Fetmw.ry :z(j, LVG8
Mr. MANSFIELD. Mr. President, will
the Senator yield?
Mr. FANNIN. I yield to the distinguished
Mr. MANSFIELD. Mr. President, I
have listened to the distinguished Senator
from Arizona with great interest and
great respect. There are some questions
I would ll.k:e to raise, however, and some
comments which I would like to make.
As far as the NLRB is concerned ln the
Kennecott case, it is my impression that
the President is not holding up that decision
but that it is the NLRB itself
which is doing so.
As far as the President playing Into the
ha.nds of International Communist interests
and the Associated Press dispatch
British and continental Europe operations
have been buying substantial tonnages or
copper from East Germany and the Soviet
Union to replace supplies they have ahlpped
to the United States to take advantage of
high copper prices there during Its 7-month
I should point out that East Germany
produces practically nothing In the way
I have no figures as to what the Soviet
Union has. I do not think it is too substantial.
However, as the Senator indicates
himself in the first paragraph on
page 2, the larger part of the imports
have come from places like Chile, Zambia,
Australia, and Canada, as well.
The Senator also raises the question
with respect to Taft-Hartley and it is a
question which he has been consistently
raising since the start of the strike. The
informat.lon which the administration
has given me, and this bears out what
the Sem:~tor has said, Is that there are
only certain conditions under which
Taft-Hartley can be Invoked, and they
have to do with a national emergency.
I understand the GQvernment at the
present time is getting all the copper it
needs by paying a very high price for it,
far above the 38 cents that was the price
before the strike. Furthermore, the Government
has 259,000 tons of copper-!
do not know whether they are long or
short tons-In the strategic stockpile.
As far as the Taft-Hartley Act is concerned,
if it had been invoked in the beginning
I think it would have been more
effective then than now, but that is a
decision which the President would
make. I make that statement because of
the fact that the companies will have to
dewater the sumps In the shaft mines,
retimber, take care of falling rock, and
do other work to get the shaft mines In
CONGRESSIONAL RECORD- SENATE
s 167l.) COl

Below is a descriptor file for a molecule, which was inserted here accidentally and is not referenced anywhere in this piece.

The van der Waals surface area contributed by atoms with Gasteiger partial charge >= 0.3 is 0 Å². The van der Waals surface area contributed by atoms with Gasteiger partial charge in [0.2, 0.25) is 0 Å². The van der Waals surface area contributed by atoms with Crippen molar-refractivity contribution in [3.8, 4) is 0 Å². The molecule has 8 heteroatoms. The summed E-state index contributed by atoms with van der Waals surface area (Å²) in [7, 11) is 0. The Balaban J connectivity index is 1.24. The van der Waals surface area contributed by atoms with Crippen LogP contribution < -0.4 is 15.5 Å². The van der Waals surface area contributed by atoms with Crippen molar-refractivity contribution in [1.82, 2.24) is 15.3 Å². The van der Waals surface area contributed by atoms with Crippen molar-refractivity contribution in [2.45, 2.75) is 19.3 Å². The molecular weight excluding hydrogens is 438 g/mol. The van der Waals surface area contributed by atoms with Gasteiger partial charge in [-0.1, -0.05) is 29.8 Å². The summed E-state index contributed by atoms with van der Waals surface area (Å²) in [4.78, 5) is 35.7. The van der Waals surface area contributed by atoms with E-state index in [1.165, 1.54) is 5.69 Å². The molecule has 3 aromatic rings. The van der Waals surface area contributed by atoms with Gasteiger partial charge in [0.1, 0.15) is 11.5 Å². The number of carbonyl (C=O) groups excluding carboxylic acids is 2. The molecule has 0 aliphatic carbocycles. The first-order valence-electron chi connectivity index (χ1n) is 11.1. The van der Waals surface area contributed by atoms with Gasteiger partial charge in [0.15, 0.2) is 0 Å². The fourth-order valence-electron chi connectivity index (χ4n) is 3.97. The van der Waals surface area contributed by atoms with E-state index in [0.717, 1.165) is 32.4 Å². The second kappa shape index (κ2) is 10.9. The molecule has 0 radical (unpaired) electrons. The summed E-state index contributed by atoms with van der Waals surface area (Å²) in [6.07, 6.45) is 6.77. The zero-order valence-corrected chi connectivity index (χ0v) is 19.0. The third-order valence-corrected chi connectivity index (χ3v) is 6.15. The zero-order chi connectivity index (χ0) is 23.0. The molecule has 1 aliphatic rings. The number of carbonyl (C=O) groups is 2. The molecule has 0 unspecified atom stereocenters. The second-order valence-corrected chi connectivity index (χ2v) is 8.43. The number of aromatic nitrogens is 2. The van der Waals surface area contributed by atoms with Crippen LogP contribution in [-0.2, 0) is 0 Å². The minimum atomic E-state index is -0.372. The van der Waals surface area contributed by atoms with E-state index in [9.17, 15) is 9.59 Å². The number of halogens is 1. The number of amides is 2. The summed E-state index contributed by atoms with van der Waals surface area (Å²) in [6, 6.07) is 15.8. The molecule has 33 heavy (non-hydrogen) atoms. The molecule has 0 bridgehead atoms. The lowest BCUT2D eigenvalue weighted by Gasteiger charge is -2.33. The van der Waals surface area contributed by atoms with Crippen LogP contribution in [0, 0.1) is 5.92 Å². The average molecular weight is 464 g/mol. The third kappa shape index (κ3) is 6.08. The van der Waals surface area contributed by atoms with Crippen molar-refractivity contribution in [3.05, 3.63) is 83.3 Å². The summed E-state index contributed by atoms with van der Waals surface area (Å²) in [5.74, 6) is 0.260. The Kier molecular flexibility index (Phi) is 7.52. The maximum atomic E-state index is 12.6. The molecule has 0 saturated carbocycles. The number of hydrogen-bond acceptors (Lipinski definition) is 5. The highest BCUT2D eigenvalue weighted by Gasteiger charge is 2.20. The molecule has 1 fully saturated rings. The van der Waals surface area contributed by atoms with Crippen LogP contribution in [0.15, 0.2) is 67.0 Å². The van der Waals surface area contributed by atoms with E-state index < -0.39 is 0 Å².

operation. That would take same time.
Less time would be required in open pits
in States such as Utah, Nevada, and
Montana. We might well face a situation.
however, at the end of 80 days
where no settlement had been reached
and where the strike would again resume.
I do not think the President should be
accused of Inaction because he has been
guided largely by his Secretary of Labor
and Secretary of Commerce and he has
depended on them for advice and counsel.
I must admit I have been to see the
President, I have written to the President,
and I have telegraphed the President
to see if he would not do something
to bring about an end to this ten·ible
st1ike which has lasted so long now, and
is going into the ei~?;hth month, and
there is no end in sight.
I wish to read a telegram which I sent
to the President a week ago Sunday:
FEBRUARY 17, 1968.
Han. LYNDON B. JoHNSON,
The White HotL.,.,,
DEAR MR. PRESIDENT : I am sorely disappointed
and disturbed that the White
House mediation panel seems to have failed
in Its effort!! to settle the seven mouths old
copper strike. It appears that both sides the
union a.nd companies have arrived at an
impasse and are still operating on an arms
length basis and as It Is my under!ltan dlng
that there Is no possibility of other direct
Government Intervention, that the IS6ue
must now be carried a step further. I would
most respectfully request tho.t I! the panel
in fact has !Riled to make progrelll! towards a
settlement, that you give serloW! and persorul
consideration to calling the two sides
together, lock them up in a room and keep
them there until a set-tlement Is achieved.
I make this request because of the hunger,
dlstre.sll and hardship facing over tad on. Tho companies and unions
must be brought together and they both
must get down to bedrock and engage In
serious free collective bargaining.
Sincerely o.nd respectfully yours,
Majority L eader, U.S. Senate.
I omitted one thing. U he will get them
in a room he should not only lock the
door on them until they anive at a settlement,
but he should tlu-ow away the key,
as well. The time for action is now.
I commend the distinguished Senator
from Arizona for his unfailing and unflagging
interest in this strike which
cannot continue and which must be
faced up to now before it is too late.
Mike Mansfield Papers, Series 21, Box 44, Folder 13, Mansfield Library, University of Montana
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